The problem this Memorial-Houston homeowner faced was that her sumptuous contemporary home, an austere series of interconnected cubes of various sizes constructed from white stucco, black steel and glass, did not have the proper landscaping frame. It was out of scale. Imagine Robert Motherwell's "Black on White" painting without the Museum of Fine Arts-Houston's generous expanse of white walls surrounding it. It would still be magnificent but somehow...off.
Intuitively, the homeowner realized this issue and started interviewing landscape designers. After talking to about 15 different designers, she finally went with one, only to be disappointed with the results. From the across-the-street neighbor, she was then introduced to Exterior Worlds and she hired us to correct the newly-created problems and more fully realize her hopes for the grounds. "It's not unusual for us to come in and deal with a mess. Sometimes a homeowner gets overwhelmed with managing everything. Other times it is like this project where the design misses the mark. Regardless, it is really important to listen for what a prospect or client means and not just what they say," says Jeff Halper, owner of Exterior Worlds.
Since the sheer size of the house is so dominating, Exterior Worlds' overall job was to bring the garden up to scale to match the house. Likewise, it was important to stretch the house into the landscape, thereby softening some of its severity. The concept we devised entailed creating an interplay between the landscape and the house by astute placement of the black-and-white colors of the house into the yard using different materials and textures. Strategic plantings of greenery increased the interest, density, height and function of the design.
First we installed a pathway of crushed white marble around the perimeter of the house, the white of the path in homage to the house’s white facade. At various intervals, 3/8-inch steel-plated metal strips, painted black to echo the bones of the house, were embedded and crisscrossed in the pathway to turn it into a loose maze.
Along this metal bunting, we planted succulents whose other-worldly shapes and mild coloration juxtaposed nicely against the hard-edged steel. These plantings included Gulf Coast muhly, a native grass that produces a pink-purple plume when it blooms in the fall. A side benefit to the use of these plants is that they are low maintenance and hardy in Houston’s summertime heat.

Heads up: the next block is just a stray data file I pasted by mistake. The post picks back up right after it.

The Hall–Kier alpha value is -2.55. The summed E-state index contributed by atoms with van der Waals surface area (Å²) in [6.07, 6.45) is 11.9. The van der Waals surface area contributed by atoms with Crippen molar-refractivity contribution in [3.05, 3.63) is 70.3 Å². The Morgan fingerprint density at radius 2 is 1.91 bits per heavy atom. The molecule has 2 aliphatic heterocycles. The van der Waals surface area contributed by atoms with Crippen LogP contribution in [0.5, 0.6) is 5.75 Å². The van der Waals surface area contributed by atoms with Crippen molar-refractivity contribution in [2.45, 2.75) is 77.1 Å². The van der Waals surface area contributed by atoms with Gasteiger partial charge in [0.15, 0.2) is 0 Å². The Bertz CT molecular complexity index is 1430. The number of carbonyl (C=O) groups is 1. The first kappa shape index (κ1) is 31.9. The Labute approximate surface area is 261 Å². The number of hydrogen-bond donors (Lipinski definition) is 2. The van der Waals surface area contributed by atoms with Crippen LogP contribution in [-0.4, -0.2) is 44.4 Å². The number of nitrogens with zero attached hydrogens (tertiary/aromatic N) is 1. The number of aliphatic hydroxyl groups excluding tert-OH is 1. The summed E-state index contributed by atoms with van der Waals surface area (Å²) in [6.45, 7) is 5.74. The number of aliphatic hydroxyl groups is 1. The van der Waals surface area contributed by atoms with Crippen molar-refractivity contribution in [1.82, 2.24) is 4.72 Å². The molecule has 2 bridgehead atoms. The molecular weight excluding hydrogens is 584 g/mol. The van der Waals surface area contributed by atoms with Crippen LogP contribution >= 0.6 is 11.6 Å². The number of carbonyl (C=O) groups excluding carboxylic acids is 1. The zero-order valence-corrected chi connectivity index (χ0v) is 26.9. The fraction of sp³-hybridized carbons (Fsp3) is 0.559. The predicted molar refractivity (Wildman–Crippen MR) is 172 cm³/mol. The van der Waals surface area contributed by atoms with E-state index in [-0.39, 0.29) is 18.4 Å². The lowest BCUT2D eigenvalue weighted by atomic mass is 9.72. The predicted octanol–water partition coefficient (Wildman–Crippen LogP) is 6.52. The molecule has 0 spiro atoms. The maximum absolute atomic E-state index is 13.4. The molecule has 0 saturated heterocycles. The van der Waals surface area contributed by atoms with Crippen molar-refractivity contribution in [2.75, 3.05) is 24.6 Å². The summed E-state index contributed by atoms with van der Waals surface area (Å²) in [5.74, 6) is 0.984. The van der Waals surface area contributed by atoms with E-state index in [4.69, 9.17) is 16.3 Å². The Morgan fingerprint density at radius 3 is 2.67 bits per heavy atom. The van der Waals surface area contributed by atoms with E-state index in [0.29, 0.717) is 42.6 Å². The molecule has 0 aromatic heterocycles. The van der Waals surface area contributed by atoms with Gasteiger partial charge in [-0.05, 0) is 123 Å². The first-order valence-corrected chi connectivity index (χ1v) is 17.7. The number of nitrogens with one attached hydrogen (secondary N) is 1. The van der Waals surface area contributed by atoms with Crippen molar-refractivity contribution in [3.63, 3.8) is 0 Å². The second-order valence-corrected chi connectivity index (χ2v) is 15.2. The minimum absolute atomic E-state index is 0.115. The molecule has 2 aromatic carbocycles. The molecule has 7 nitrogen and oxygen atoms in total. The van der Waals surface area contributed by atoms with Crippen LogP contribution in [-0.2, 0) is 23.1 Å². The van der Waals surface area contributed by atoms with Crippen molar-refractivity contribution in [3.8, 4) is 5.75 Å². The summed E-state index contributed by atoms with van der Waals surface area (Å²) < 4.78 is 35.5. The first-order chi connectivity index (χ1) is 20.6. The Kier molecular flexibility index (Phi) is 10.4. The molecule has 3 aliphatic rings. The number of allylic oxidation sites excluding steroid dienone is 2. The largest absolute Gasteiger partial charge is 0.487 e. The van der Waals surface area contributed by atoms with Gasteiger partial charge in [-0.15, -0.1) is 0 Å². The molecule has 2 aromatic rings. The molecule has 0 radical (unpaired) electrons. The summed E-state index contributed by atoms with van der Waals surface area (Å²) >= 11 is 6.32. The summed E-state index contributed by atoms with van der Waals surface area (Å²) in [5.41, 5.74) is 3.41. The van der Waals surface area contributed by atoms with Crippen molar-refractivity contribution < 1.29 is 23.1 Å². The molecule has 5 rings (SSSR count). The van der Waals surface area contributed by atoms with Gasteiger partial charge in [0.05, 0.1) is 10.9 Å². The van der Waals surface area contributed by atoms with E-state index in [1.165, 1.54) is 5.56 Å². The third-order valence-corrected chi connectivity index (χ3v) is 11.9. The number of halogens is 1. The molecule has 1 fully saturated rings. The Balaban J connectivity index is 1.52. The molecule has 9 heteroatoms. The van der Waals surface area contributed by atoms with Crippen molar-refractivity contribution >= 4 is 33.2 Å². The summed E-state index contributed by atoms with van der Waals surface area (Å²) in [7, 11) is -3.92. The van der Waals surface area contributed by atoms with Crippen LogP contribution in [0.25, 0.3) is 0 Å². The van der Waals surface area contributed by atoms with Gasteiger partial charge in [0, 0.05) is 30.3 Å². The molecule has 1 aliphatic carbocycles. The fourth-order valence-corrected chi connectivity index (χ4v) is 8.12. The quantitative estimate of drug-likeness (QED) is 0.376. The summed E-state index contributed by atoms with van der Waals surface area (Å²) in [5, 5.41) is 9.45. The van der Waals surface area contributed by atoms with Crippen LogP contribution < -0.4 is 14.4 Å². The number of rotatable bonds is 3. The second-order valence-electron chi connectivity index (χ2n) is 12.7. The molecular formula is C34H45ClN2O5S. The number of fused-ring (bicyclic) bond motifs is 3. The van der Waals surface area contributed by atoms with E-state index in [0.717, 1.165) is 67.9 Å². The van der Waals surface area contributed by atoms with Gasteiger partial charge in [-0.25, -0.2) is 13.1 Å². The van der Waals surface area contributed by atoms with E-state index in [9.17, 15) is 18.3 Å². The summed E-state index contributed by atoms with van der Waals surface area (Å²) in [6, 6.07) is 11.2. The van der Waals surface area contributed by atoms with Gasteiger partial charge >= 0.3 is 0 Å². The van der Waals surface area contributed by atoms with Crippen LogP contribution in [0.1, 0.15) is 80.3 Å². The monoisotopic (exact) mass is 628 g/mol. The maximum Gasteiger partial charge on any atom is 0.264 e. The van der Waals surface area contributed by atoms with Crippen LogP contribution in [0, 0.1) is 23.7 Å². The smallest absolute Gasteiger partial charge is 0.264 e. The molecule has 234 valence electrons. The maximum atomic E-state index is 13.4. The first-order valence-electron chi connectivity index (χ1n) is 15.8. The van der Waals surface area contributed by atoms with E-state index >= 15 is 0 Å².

Next we brought in trees for scale. Without them, the impressive architecture becomes imposing. We placed them along the front at either corner of the house. For the left side, we found a multi-trunk live oak in a field, transported it to the property and placed it in a custom-made square of the crushed marble at a slight distance from the house. On the right side where the house makes a 90-degree alcove, we planted a mature mesquite tree.
To finish off the front entry, we fashioned the black steel into large squares and planted grass to create islands of green, or giant lawn stepping pads. We echoed this look in the back off the master suite by turning concrete pads of black-stained concrete into stepping pads.
We kept the foundational plantings of Japanese yews which add green, earthy mass, something the stark architecture needs for further balance. We contoured Japanese boxwoods into small spheres to enhance the play between shapes and textures.
In the large, white planters at the front entrance, we repeated the plantings of succulents and Gulf Coast muhly to reinforce symmetry. Then we built an additional planter in the back out of the black metal, filled it with the crushed white marble and planted a Texas vitex, another hardy choice that adds a touch of color with its purple blooms.
To finish off the landscaping, we needed to address the ravine behind the house. We built a retaining wall to contain erosion. Aesthetically, we crafted it so that the wall has a sharp upper edge, a modern motif right where the landscape meets the land.